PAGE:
Jim Blackburn [01:05:57] And then Kevin and Jonathan made the decision to bring in Nathan Pence to really manage their efforts under the GBRA half of the agreement and more generally, there’s some other endangered species issues on the Guadalupe. There’s a bunch of endangered mussels. They either have been designated or will be designated. There are endangered salamanders up in the Hill Country. And Nathan had been running the Habitat Conservation Plan for the Edwards Aquifer Authority over in New Braunfels that came out of litigation by the Sierra Club, where you had a Habitat Conservation Plan was ordered by the court to ensure the continuation of the flow of springs at San Marcos, New Braunfels, particularly, and there are endangered species in those springs. Interestingly, GBRA was a party to bringing that litigation, but they would benefit by the spring flows bringing water to them. But anyway, they hired Nathan, and Nathan was brought in to basically run the GBRA/TAP agreement and to look at these other issues.


Jim Blackburn [01:07:15] And I think it was in probably the spring 2019  that the board of directors of the Guadalupe-Blanco River Authority, on the recommendation of Kevin Patterson and Nathan Pence and Jonathan Stinson and others, they basically voted to go forward with the preparation of a Habitat Conservation Plan that would go the entire length of the Guadalupe that they had jurisdiction over to consider all of the endangered species issue and to incorporate the four goals of the GBRA/TAP agreement into a comprehensive Habitat Conservation Plan for the river system.


Jim Blackburn [01:08:03] So essentially, what Judge Jack had ordered the State of Texas to do, through voluntary agreement the GBRA agreed to do in the spring of 2019.Pursuant to that, Nathan has prepared a request for funding to the U.S. Fish and Wildlife Service to actually fund the development of this Habitat Conservation Plan. And all indications are that that grant will be awarded in the summer/fall of 2020 and we will begin work on a Habitat Conservation Plan. In fact, we’ll begin work on a HCP, regardless. But with, with adequate funding, it will be done much quicker, more quickly.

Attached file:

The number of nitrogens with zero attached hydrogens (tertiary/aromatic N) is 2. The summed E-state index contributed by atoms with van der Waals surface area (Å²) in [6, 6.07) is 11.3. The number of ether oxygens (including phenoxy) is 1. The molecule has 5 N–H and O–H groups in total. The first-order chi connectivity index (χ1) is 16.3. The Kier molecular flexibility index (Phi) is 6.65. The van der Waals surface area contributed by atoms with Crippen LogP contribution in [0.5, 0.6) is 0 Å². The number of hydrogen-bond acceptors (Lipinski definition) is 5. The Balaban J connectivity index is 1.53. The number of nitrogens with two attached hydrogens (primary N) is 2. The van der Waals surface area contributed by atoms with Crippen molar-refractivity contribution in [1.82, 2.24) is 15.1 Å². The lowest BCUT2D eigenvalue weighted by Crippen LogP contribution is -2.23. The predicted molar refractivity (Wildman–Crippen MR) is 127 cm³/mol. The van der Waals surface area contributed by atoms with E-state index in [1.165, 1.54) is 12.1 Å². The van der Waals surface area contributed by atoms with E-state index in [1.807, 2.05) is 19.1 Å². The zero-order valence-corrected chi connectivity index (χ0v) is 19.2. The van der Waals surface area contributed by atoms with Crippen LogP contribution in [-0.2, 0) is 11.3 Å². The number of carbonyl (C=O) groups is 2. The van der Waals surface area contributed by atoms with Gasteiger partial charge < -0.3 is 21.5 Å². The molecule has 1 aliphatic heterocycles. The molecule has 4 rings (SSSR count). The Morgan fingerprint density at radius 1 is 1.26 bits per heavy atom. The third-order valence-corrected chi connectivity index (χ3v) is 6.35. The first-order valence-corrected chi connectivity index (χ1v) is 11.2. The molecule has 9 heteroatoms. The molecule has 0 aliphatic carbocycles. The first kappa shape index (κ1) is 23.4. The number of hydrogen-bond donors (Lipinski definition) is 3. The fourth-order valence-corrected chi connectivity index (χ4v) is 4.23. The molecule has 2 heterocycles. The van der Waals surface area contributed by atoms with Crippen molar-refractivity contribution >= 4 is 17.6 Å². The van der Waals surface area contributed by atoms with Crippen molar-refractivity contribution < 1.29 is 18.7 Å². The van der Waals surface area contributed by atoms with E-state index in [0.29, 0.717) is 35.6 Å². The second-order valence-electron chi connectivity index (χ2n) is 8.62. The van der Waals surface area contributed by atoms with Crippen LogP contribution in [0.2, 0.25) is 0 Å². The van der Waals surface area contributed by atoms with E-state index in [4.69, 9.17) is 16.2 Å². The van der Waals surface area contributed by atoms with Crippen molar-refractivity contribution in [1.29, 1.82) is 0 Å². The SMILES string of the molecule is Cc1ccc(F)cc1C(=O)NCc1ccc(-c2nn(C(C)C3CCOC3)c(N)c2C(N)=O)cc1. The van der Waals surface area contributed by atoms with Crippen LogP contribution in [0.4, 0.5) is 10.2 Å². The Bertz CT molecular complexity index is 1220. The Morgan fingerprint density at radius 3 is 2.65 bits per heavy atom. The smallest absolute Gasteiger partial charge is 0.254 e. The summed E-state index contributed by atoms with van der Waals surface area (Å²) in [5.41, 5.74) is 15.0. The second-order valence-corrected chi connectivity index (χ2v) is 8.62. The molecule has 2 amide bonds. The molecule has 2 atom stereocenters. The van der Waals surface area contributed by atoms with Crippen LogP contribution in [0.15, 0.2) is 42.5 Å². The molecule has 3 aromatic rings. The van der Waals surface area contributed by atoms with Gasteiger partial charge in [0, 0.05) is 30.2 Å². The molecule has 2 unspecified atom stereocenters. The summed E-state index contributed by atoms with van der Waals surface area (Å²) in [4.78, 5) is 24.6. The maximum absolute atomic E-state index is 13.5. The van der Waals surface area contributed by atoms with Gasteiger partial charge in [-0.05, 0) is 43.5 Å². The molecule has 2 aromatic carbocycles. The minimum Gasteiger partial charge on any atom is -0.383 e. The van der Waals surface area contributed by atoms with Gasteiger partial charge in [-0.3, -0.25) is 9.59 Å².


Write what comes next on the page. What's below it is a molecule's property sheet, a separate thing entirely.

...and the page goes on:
Jim Blackburn [01:08:48] Bottom line is, we’re getting in 2020 something that we were trying to get in, through a court decision in 2014. It’s taken a while longer. But, but now there is, it is with the full cooperation of the GBRA. I did have someone tell me that the way we’re doing it is by far the better way, because if all of this had been done under court order, it is likely that there would have been continued resistance from both the state and GBRA to ever doing this correctly. It was an interesting statement about how you can win by losing. Which is kind of what happened. And I think the key thing is you have to be ready for it and you have to be open to it. This is not a classic victory, but in a way it is probably the best victory I’ve ever gotten and in that everybody hopefully will have their goals met.


David Todd [01:09:48] What a story, with it’s over a dozen years and shifting from, from just really a lot of confrontation to one strategy, I guess, of cooperation and, and some sort of a win-win, it seems for GBRA and TAP and for all the parties involved. What sort of lessons do you take from this?


Jim Blackburn [01:10:14] Well, I think a couple of I think, first of all, they have to know that you can fight. I don’t think, I mean, I could not have walked up to the State of Texas, to GBRA, prior to going through Judge Jack’s courtroom, prior to basically showing them we knew how to litigate. Prior, you know, without having done that, I don’t think we would have ever gotten somewhere. So I think you have to be able to fight and you need to be willing to fight. And I think the other side needs to know that.


Jim Blackburn [01:10:44] Now, having said that, you don’t have to fight. And that’s what few lawyers truly understand, that you really don’t have to do it. They just have to know you can do it. I think the good lawyers get that. A lot of lawyers dismiss that. I think it’s all about showing, showing their prowess every time they get a chance to. And that’s just not the case. You know, it’s just there, there needs to be kind of a quiet confidence about it. You know, “You’re going to make me go to trial? OK. We’ll do it. But you don’t want to do that. Do you really?” You know, it’s more that type of attitude. But they’ve got to believe it. I think that’s one lesson.